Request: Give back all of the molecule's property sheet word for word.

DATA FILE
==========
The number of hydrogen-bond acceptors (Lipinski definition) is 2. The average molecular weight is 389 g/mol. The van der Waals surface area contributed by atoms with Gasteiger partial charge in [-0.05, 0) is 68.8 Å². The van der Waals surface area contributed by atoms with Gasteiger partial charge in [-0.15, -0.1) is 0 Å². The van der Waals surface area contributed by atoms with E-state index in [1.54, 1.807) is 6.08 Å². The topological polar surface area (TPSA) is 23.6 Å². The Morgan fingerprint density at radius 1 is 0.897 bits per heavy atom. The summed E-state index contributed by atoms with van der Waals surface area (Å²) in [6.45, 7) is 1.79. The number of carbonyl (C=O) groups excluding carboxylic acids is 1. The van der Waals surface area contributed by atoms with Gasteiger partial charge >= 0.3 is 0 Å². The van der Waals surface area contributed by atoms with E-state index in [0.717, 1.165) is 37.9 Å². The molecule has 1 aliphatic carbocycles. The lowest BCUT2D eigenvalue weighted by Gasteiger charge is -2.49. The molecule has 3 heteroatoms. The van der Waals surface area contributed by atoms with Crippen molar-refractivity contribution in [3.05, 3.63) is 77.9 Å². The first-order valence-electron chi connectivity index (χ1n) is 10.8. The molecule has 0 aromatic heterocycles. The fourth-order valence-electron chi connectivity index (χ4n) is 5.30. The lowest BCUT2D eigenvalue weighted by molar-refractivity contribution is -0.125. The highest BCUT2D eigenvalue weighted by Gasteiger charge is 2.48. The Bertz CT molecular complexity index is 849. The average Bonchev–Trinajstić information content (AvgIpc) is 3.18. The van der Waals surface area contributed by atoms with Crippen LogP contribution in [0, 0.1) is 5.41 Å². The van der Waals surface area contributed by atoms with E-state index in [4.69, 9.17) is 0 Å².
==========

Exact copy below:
The number of hydrogen-bond acceptors (Lipinski definition) is 2. The average molecular weight is 389 g/mol. The van der Waals surface area contributed by atoms with Gasteiger partial charge in [-0.05, 0) is 68.8 Å². The van der Waals surface area contributed by atoms with Gasteiger partial charge in [-0.15, -0.1) is 0 Å². The van der Waals surface area contributed by atoms with E-state index in [1.54, 1.807) is 6.08 Å². The topological polar surface area (TPSA) is 23.6 Å². The Morgan fingerprint density at radius 1 is 0.897 bits per heavy atom. The summed E-state index contributed by atoms with van der Waals surface area (Å²) in [6.45, 7) is 1.79. The number of carbonyl (C=O) groups excluding carboxylic acids is 1. The van der Waals surface area contributed by atoms with Gasteiger partial charge >= 0.3 is 0 Å². The van der Waals surface area contributed by atoms with E-state index in [0.717, 1.165) is 37.9 Å². The molecule has 1 aliphatic carbocycles. The lowest BCUT2D eigenvalue weighted by Gasteiger charge is -2.49. The molecule has 3 heteroatoms. The van der Waals surface area contributed by atoms with Crippen molar-refractivity contribution in [3.05, 3.63) is 77.9 Å². The first-order valence-electron chi connectivity index (χ1n) is 10.8. The molecule has 0 aromatic heterocycles. The fourth-order valence-electron chi connectivity index (χ4n) is 5.30. The lowest BCUT2D eigenvalue weighted by molar-refractivity contribution is -0.125. The highest BCUT2D eigenvalue weighted by Gasteiger charge is 2.48. The Bertz CT molecular complexity index is 849. The average Bonchev–Trinajstić information content (AvgIpc) is 3.18. The van der Waals surface area contributed by atoms with Crippen LogP contribution in [0, 0.1) is 5.41 Å². The van der Waals surface area contributed by atoms with E-state index in [4.69, 9.17) is 0 Å².